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Cultivating ‘New Achievers’

Cultivating ‘New Achievers’
Experts say K-12 teachers who adopt ‘culturally relevant’ teaching strategies can engage minority students and prime them for higher education.
By Marc Hequet

Widening the use of K-12 classroom “cultural relevancy” tactics to engage minority students and help them do better in school could create a new breed of curious, college-bound students.

That’s according to the National Urban Alliance for Effective Education and other groups, who are conducting nationwide teacher-training workshops to show thousands of K-12 educators how to improve the performance of underachieving students by drawing out their strengths and incorporating their culture into learning activities.

As a result of learning in a culturally inclusive K-12 atmosphere, these “new achievers” may come to college with the expectation that their own cultural context will be included in college classrooms. NUA says the concept will give rise to a different kind of college student, one who expects professors to be culturally competent as well.

“They will come to college with strategies that will enable them to better learn how to learn, to use the content that the college professor is providing them,” says Dr. Eric Cooper, NUA president. “The strategies that we’re talking about are as appropriate for K-12 as they are for college education.” He says “thinking maps” and other techniques “really enable [students] to learn the content in a way that sticks.”

Cooper and his colleagues presented their research at NUA’s “Teaching for Intelligence: Believe to Achieve” conference in Minneapolis earlier this month. NUA has taught its engagement techniques to teachers in 75 cities — and to college education majors as well.

NUA has shown promising results. In Birmingham, Ala., where NUA partners with schools, the share of students meeting state standards doubled to 80 percent in 2006 from 40 percent a year earlier. NUA claims its techniques have also helped improve performance among under-achieving students in Minneapolis, Newark, Indianapolis and Seattle.

Dr. Marybeth Gasman, an assistant professor at the University of Pennsylvania who does research on Black colleges, confirms that “Afrocentric” classroom approaches work for African-American students, and her own experience is that students of color are more active in discussions when she uses examples from other cultures.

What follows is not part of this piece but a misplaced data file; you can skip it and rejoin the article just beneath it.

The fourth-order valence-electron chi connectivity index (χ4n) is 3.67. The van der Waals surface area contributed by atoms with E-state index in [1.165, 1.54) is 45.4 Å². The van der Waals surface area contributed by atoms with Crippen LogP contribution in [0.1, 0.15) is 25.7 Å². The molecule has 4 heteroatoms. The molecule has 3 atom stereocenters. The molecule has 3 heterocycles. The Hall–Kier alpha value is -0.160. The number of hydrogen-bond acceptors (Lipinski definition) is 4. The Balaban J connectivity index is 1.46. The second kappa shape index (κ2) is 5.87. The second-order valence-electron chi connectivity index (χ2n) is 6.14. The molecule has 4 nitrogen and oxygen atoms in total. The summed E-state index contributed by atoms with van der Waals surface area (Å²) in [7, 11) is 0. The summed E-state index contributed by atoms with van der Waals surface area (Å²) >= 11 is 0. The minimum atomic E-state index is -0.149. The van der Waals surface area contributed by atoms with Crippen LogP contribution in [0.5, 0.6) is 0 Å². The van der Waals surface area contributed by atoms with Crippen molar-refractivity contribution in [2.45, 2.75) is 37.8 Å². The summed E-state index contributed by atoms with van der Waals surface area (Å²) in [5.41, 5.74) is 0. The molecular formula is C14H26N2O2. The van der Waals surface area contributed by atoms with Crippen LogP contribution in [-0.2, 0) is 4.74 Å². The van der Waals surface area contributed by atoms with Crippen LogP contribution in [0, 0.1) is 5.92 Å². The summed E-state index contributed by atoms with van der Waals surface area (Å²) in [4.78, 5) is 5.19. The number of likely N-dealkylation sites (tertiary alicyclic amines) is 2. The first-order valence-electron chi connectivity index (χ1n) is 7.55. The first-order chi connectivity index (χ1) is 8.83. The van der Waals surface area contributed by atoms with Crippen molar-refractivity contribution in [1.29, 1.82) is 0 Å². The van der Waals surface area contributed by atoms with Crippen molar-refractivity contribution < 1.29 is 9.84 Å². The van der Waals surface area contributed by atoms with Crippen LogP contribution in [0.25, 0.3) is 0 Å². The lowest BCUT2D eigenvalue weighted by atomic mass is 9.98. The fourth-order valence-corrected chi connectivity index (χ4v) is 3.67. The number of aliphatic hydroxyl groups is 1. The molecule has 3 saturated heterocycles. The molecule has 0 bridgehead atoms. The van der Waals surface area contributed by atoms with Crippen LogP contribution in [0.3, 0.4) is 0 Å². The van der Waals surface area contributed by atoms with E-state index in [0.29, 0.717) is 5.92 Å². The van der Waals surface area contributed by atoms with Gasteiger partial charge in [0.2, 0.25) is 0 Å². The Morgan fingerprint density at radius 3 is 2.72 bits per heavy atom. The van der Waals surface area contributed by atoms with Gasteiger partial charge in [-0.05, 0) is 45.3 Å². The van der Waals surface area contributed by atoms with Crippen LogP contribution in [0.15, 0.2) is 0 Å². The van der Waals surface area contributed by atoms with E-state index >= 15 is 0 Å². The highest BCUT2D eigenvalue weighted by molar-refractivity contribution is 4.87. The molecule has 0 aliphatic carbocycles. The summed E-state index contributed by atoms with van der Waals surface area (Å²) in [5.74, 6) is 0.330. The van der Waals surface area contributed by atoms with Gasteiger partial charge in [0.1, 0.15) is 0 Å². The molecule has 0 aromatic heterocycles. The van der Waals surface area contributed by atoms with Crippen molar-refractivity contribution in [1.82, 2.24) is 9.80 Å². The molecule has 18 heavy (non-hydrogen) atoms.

One example of incorporating cultural relevancy into instruction is including historical figures from the same ethnic background as the students. “It’s very empowering for a student to see himself or herself in the curriculum,” says Gasman.

Dr. Tyrone C. Howard, an associate professor of education at the University of California, Los Angeles, watched one teacher do it the wrong way during a geometry class in one inner city Los Angeles high school earlier this year.

The young, White male teacher tried to explain the geometrical concept of slope by using skiing terms. His students were hard-pressed to get the notion of a “bunny slope” — skiing jargon for a gentle decline where beginning skiers start. Skiing wasn’t part of this group’s cultural context. “Needless to say,” Howard observes, “not one of these kids in his classroom had any clue what he was talking about.”

Another inner city middle school math teacher did better working with students on the subject of ratios and proportions. This White male teacher asked students to record the number of alcohol billboards and liquor stores they passed on their way to school, and calculate the number of each  per block. “This,” says Howard, “was their cultural knowledge.”

Most young college faculty have learned such techniques to accommodate various cultural contexts, Gasman says, but some older faculty “aren’t going to buy into it. You can’t really tell them how to teach.”

In short, the burden may be on minority students to point out if some faculty teach ineffectively. “Students of color have been making it for a long time, for years, in institutions that weren’t interested at all in accommodating a variety of different viewpoints,” Gasman says.

Howard adds that today’s students realize that they don’t need to surrender their own culture to succeed in another.

“It’s okay to be well-versed in both of these ways of understanding,” he says.

“For far too long, kids have had a sense that they had to give up their own cultural knowledge to be educated. Now kids are sophisticated enough to understand that it’s about appropriateness.” 

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